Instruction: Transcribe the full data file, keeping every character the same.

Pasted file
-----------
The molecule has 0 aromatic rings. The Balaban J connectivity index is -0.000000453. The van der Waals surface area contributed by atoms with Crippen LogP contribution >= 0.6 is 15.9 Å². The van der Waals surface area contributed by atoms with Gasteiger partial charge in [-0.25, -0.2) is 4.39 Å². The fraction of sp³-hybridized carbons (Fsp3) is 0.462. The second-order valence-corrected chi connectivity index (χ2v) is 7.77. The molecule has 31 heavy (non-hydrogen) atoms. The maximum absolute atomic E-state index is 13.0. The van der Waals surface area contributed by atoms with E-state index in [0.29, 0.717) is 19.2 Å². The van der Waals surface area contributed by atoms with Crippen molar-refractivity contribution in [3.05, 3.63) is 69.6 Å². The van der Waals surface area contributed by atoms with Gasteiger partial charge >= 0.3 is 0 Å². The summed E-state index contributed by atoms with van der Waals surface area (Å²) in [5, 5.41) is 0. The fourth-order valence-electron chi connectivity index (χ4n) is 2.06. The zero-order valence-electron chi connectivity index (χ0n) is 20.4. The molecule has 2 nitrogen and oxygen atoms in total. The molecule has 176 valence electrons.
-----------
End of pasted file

The molecule has 0 aromatic rings. The Balaban J connectivity index is -0.000000453. The van der Waals surface area contributed by atoms with Crippen LogP contribution >= 0.6 is 15.9 Å². The van der Waals surface area contributed by atoms with Gasteiger partial charge in [-0.25, -0.2) is 4.39 Å². The fraction of sp³-hybridized carbons (Fsp3) is 0.462. The second-order valence-corrected chi connectivity index (χ2v) is 7.77. The molecule has 31 heavy (non-hydrogen) atoms. The maximum absolute atomic E-state index is 13.0. The van der Waals surface area contributed by atoms with E-state index in [0.29, 0.717) is 19.2 Å². The van der Waals surface area contributed by atoms with Crippen molar-refractivity contribution in [3.05, 3.63) is 69.6 Å². The van der Waals surface area contributed by atoms with Gasteiger partial charge >= 0.3 is 0 Å². The summed E-state index contributed by atoms with van der Waals surface area (Å²) in [5, 5.41) is 0. The fourth-order valence-electron chi connectivity index (χ4n) is 2.06. The zero-order valence-electron chi connectivity index (χ0n) is 20.4. The molecule has 2 nitrogen and oxygen atoms in total. The molecule has 176 valence electrons.